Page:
I've never been to Europe. Except for a few cross-country trips and a couple of island vacations, I wouldn't consider myself much of a world traveler. Hell, I haven't even seen the world's largest ball of string or South Dakota's corn palace. My path seldom varies, yet I have been able to intersect with some genuine characters. As a result, I have in my possession a choice collection of crazy and cool friends.
Jenny Booth moved into our neighborhood when I was in the sixth grade. She lived next door to my best friend Laurie Fry and I soon became the third wheel on a bicycle which clearly needed only two at a time. Since my house was about a block away, I often found myself left out of the loop and pissed off. (Those who remain close to me might cite the beginning of a pattern, but that's subject matter for another cup of coffee.) In spite of occasional tensions, we managed to rack up quite a few wonderful adventures. Having full run of the then undeveloped woodlands above Laurie's house, we hiked, camped and even built a fort that was the envy of the neighborhood boys. Laurie and Jennifer were remarkably tolerant of my moodiness and insistent behavior and had front row seats to watch as the seeds of anal retention sprouted. "Of course we'll buy galvanized nails for the fort, Joan. You're right- we must have galvanized nails." In return, I provided them with plenty of fodder for healthy laughter as I attempted to shed my uptight and prissy skin. You can imagine the response when I showed up for a camping trip with a satin pillowcase. As the other kids chanted, "Harrison's got a satin pillow!" I tried to explain that it was an old one my mother had given me, but the imagined shade of my blood had already turned an ostracizing shade of blue.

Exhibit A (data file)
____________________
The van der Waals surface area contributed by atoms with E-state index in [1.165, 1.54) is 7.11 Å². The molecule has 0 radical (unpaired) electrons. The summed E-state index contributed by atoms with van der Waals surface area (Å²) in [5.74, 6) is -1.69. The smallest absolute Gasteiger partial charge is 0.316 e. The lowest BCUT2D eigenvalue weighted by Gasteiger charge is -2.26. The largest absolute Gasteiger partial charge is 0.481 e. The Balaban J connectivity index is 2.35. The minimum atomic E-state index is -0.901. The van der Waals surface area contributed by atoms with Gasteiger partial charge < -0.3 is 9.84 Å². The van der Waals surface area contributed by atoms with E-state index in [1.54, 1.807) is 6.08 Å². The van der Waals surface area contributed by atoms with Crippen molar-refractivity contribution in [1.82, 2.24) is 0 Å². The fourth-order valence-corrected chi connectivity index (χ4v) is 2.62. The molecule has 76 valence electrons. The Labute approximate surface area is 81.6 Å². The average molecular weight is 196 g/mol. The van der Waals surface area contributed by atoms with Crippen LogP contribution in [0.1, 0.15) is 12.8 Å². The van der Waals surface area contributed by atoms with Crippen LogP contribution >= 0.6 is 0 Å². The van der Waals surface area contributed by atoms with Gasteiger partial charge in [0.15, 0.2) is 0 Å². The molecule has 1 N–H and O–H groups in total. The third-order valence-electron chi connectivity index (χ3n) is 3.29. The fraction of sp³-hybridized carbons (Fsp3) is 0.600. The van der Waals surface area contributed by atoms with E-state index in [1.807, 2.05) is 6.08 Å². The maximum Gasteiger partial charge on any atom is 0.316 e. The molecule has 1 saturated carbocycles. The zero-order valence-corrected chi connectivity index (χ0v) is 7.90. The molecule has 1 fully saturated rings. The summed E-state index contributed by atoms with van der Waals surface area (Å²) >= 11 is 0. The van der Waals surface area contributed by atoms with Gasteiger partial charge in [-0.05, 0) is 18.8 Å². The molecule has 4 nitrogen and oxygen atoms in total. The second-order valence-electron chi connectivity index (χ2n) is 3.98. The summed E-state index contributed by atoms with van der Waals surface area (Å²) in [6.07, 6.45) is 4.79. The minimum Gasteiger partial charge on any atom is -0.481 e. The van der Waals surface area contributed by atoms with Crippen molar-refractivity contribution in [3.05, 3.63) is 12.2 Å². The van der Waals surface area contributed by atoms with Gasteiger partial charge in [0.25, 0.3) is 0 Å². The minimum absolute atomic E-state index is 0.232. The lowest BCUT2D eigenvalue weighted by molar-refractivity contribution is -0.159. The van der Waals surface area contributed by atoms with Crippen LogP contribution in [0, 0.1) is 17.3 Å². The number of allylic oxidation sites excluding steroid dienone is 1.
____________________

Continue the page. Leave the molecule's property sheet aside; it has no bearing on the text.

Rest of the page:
Although we moved in and out of each others lives throughout high school, the bonds were never broken. Laurie chose to go to college in Washington state, while I remained closer to home at the main campus of Penn State in State College. Jenny was two years behind us and our relationship strengthened as I came back for breaks and summer vacations. Her family became my "second family"; I loved being with the Booths and their extended clan on holidays and the annual family reunion on Memorial Day. My folks were understandably jealous as I had chosen another family over my own, but the feelings melted away as they were brought into the fold and went on to become good friends with Jenny's parents, John and Donna.
Eventually, Jenny heard the call of the west. Her passion for horses led her to Phoenix, where she landed a job at a racetrack. Not particularly enamoured with the industry, she moved on to Cody, Wyoming where she became a "wrangler" at Valley Ranch, a beautifully rustic lodge on the Shoshone River. Along with the demanding care of the horses, she tended to the equine needs of the guests as she led them through the surrounding countryside on horseback. The abilities of the riders were varied and often a test for the guide's patience, but Jenny rose to the task and performed her duties, with what else, grace.